April 2018


Can the government of Burma be taken to the International Criminal Court for its many crimes against the Rohingya? Until now, action has been blocked because Burma is not a signer of the Rome Statute that created the ICC, and because the UN Security Council has been blocked from action by China, a protector of Myanmar’s military government.


However, this week brought some hopeful news. Ms. Fatou Bensouda, Prosecutor of the International Criminal Court (ICC), recommended recognizing that war crimes and genocide against the Rohingya are most likely eligible to be heard by the Court.  On April 9, 2018, her office announced that it is seeking a ruling on jurisdiction because the nation most directly impacted by policies of mass displacement is a signer-- Bangladesh. 


“This is a hopeful and very welcome sign that international legal protections need not be blocked by powerful nations to prevent justice for the Rohingya,” stated Malik Mujahid the Chair of Burma Task Force, a human rights advocacy NGO based in the United States. “While this has not been done before, we would like to see the International Criminal Court challenge the impunity of perpetrators of Crimes Against Humanity in Burma."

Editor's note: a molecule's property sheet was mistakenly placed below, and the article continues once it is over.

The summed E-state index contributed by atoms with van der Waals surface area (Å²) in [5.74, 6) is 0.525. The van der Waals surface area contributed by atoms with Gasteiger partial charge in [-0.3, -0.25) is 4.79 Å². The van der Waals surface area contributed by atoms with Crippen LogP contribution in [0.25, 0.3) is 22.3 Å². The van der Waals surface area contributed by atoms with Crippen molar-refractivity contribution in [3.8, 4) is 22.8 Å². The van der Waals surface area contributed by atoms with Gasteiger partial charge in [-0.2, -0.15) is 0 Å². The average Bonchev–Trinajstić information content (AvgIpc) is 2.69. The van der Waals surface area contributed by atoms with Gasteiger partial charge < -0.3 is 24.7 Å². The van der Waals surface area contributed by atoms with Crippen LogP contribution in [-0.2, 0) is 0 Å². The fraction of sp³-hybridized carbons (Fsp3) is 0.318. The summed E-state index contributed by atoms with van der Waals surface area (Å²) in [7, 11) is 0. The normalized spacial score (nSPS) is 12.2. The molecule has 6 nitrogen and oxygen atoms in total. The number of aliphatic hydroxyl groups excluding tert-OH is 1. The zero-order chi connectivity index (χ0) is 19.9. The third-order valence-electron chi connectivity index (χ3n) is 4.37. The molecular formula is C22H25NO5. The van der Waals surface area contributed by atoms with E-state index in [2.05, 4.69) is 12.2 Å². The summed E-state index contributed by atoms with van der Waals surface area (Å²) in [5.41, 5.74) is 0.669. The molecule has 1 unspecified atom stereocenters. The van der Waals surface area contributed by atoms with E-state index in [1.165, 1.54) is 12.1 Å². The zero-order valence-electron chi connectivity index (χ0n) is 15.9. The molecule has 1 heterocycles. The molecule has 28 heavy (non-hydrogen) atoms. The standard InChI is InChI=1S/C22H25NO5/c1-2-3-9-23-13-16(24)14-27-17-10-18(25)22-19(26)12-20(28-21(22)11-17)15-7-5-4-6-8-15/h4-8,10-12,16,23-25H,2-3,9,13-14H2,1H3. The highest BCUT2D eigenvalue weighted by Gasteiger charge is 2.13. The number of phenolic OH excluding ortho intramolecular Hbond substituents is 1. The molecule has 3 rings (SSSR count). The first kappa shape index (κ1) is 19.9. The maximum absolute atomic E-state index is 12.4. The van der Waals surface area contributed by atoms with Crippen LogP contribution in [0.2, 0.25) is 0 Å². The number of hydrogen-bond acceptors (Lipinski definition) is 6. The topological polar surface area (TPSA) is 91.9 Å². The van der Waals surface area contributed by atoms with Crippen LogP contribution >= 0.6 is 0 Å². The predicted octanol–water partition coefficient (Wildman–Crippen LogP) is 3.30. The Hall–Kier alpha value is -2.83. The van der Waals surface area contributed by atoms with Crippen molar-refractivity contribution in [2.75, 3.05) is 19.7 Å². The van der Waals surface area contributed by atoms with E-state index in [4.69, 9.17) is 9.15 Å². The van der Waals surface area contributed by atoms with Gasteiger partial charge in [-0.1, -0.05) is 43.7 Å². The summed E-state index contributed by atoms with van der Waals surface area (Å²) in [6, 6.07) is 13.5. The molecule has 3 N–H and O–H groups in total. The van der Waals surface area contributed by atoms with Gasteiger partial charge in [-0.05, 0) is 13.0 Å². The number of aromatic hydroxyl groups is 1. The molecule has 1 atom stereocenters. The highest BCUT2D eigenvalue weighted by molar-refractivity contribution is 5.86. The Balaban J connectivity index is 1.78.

Experts in international human rights law have urged that the international community consider Bangladesh’s very serious difficulties in accommodating one million Rohingya refugees that were deliberately made stateless and forced out.


One legal expert, Geoff Curfman of Georgetown University, recently asserted that, “There is no reason to doubt that Bangladesh accepts the general principle of objective territorial jurisdiction” ie that crimes do not have to be initiated on their own territory to be relevant to their interests. In fact, China, Britain, France, Germany and the United States are among the nations that accept this legal principle. Mr. Curfman adds, “Asserting objective territorial jurisdiction … could help deprive human rights violators of a safe-haven, which they have used to injure nearly a million innocent civilians.”

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Please Send your thanks to the International Criminal Court:


Email: PublicAffairs.Unit@icc-cpi.int  

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Please thank Prosecutor #FatouBensouda for supporting the Rohingya under the #RomeStatute. International human rights law requires implementation, not just talk! 


Please Tweet Your Support for Rohingya referral to the ICC to UN Secretary General here.


The USA has not always been a solid supporter of the ICC. You may also wish to send a message to US Ambassador Nikki Haley urging her to consider the Court as an important tool for hold perpetrators of war crimes accountable in Burma, as well as Syria. Contact:https://usun.state.gov/contact